Phylum: Magnoliophyta - Class: Liliopsida - Order: Orchidales - Family: Orchidaceae
This orchid is a member of the Anacamptis morio (Green-winged Orchid) group and is rather similar to Anacamptis champagneuxii(Champagne Orchid) with which it occurs in the western Mediterranean region. It is, however, a much bigger plant and carries more individual flowers on each spike. Also, unlike the Champagne Orchid, the lip has obvious markings almost in the form of two vertical lines of spots. Anacamptis longicornu also has an exceptionally long spur, up to 17 mm, which is sometimes slightly curved but more often straight.
Anacamptis morio is in sharp decline in the UK and other parts of Europe due to the farming industry's excessive use of herbicides, but it is still possible to find it, as well as its close relatives the Champagne Orchid and the Long-spurred Orchid, in large numbers in the Mediterranean countries where traditional farming methods are still the order of the day.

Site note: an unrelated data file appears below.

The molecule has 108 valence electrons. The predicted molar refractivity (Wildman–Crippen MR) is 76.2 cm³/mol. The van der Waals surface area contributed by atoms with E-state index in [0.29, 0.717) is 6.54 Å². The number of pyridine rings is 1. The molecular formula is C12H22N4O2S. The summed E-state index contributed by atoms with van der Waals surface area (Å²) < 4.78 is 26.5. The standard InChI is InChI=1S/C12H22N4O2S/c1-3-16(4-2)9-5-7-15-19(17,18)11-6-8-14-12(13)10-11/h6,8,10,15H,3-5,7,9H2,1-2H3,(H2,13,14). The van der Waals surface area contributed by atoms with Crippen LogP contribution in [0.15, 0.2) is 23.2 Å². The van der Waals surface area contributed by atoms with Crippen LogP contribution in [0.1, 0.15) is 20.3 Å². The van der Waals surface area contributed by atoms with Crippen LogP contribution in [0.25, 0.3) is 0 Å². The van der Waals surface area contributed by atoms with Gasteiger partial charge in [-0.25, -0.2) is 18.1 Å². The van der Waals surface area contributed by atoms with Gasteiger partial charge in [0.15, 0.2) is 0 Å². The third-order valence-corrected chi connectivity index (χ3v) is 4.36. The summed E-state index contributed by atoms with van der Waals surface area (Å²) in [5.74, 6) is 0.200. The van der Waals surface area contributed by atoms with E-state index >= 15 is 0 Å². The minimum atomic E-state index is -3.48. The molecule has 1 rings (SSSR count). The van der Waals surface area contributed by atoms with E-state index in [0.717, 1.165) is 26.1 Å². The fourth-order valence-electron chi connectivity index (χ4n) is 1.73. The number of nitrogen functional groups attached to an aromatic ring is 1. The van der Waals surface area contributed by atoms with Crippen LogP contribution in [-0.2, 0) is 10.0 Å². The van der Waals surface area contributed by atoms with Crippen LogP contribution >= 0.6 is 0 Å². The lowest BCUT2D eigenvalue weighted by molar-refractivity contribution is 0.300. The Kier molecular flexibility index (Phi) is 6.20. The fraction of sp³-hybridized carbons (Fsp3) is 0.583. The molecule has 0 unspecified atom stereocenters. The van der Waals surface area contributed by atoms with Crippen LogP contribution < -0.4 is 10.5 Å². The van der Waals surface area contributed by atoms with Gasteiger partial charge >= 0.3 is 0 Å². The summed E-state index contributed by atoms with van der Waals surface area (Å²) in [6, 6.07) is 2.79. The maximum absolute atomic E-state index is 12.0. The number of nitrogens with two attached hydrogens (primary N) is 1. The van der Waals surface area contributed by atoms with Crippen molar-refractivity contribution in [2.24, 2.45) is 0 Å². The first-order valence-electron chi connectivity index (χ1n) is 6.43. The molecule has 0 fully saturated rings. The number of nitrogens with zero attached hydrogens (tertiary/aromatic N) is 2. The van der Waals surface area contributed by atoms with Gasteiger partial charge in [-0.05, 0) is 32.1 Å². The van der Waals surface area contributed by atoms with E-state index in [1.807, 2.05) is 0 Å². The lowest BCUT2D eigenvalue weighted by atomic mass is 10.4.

Apart from the Iberian Peninsula, where it is well-known, Anacamptis Longicornu occurs also in Corsica, Calabria and other Mediterranean countries.
This specimen was photographed in the Algarve in Portugal during April.
The genus name Anacamptis comes from the Greek anakampto, meaning 'bent back'; it refers to the shape of the flower spur. The specific epithet morio is Latin and means 'clown'. The striped and spotted flowers of the Early Purple-orchid are said to resemble the appearance generally associated with clowns., while the subspecies name longicornu refers to the unusually long spur (horn) of the flower of this orchid.
The Plant List
Sue Parker (2014) Wild Orchids of the Algarve - how, when and where to find them; First Nature
Chris Thorogood and Simon Hiscock (2014) Field Guide to the Wildflowers of the Algarve; Kew Publishing
Pierre Delforge (2005) Orchids of Europe, North Africa and the Middle East; A&C Black
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